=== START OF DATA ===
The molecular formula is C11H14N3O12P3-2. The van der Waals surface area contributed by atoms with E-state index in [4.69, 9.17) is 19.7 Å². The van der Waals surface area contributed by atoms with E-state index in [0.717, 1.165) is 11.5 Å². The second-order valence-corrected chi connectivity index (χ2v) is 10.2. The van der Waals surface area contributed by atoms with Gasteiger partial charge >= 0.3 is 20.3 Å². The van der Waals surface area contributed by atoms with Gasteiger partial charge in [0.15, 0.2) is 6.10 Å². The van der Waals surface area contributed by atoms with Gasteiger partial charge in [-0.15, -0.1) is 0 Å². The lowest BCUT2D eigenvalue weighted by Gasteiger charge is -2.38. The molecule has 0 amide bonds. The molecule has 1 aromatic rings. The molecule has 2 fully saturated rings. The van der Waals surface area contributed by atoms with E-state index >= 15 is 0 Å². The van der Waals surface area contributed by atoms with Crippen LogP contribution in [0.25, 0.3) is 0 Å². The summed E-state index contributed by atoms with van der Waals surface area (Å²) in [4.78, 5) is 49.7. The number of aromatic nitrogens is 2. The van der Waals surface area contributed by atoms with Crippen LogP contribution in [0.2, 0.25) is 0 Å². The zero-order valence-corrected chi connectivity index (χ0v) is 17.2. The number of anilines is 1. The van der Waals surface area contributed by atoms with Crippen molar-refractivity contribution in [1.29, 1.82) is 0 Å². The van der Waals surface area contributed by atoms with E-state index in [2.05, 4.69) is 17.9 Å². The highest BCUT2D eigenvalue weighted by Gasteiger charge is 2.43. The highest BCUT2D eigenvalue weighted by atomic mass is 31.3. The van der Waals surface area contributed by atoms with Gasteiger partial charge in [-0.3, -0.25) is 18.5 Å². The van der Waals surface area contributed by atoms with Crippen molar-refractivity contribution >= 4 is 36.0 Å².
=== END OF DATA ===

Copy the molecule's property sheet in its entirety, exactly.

The molecular formula is C11H14N3O12P3-2. The van der Waals surface area contributed by atoms with E-state index in [4.69, 9.17) is 19.7 Å². The van der Waals surface area contributed by atoms with E-state index in [0.717, 1.165) is 11.5 Å². The second-order valence-corrected chi connectivity index (χ2v) is 10.2. The van der Waals surface area contributed by atoms with Gasteiger partial charge >= 0.3 is 20.3 Å². The van der Waals surface area contributed by atoms with Gasteiger partial charge in [0.15, 0.2) is 6.10 Å². The van der Waals surface area contributed by atoms with Gasteiger partial charge in [-0.15, -0.1) is 0 Å². The lowest BCUT2D eigenvalue weighted by Gasteiger charge is -2.38. The molecule has 0 amide bonds. The molecule has 1 aromatic rings. The molecule has 2 fully saturated rings. The van der Waals surface area contributed by atoms with E-state index >= 15 is 0 Å². The van der Waals surface area contributed by atoms with Crippen LogP contribution in [0.25, 0.3) is 0 Å². The summed E-state index contributed by atoms with van der Waals surface area (Å²) in [4.78, 5) is 49.7. The number of aromatic nitrogens is 2. The van der Waals surface area contributed by atoms with Crippen LogP contribution in [0.2, 0.25) is 0 Å². The zero-order valence-corrected chi connectivity index (χ0v) is 17.2. The number of anilines is 1. The van der Waals surface area contributed by atoms with Crippen molar-refractivity contribution in [1.29, 1.82) is 0 Å². The van der Waals surface area contributed by atoms with E-state index in [2.05, 4.69) is 17.9 Å². The highest BCUT2D eigenvalue weighted by Gasteiger charge is 2.43. The highest BCUT2D eigenvalue weighted by atomic mass is 31.3. The van der Waals surface area contributed by atoms with Gasteiger partial charge in [-0.3, -0.25) is 18.5 Å². The van der Waals surface area contributed by atoms with Crippen molar-refractivity contribution >= 4 is 36.0 Å².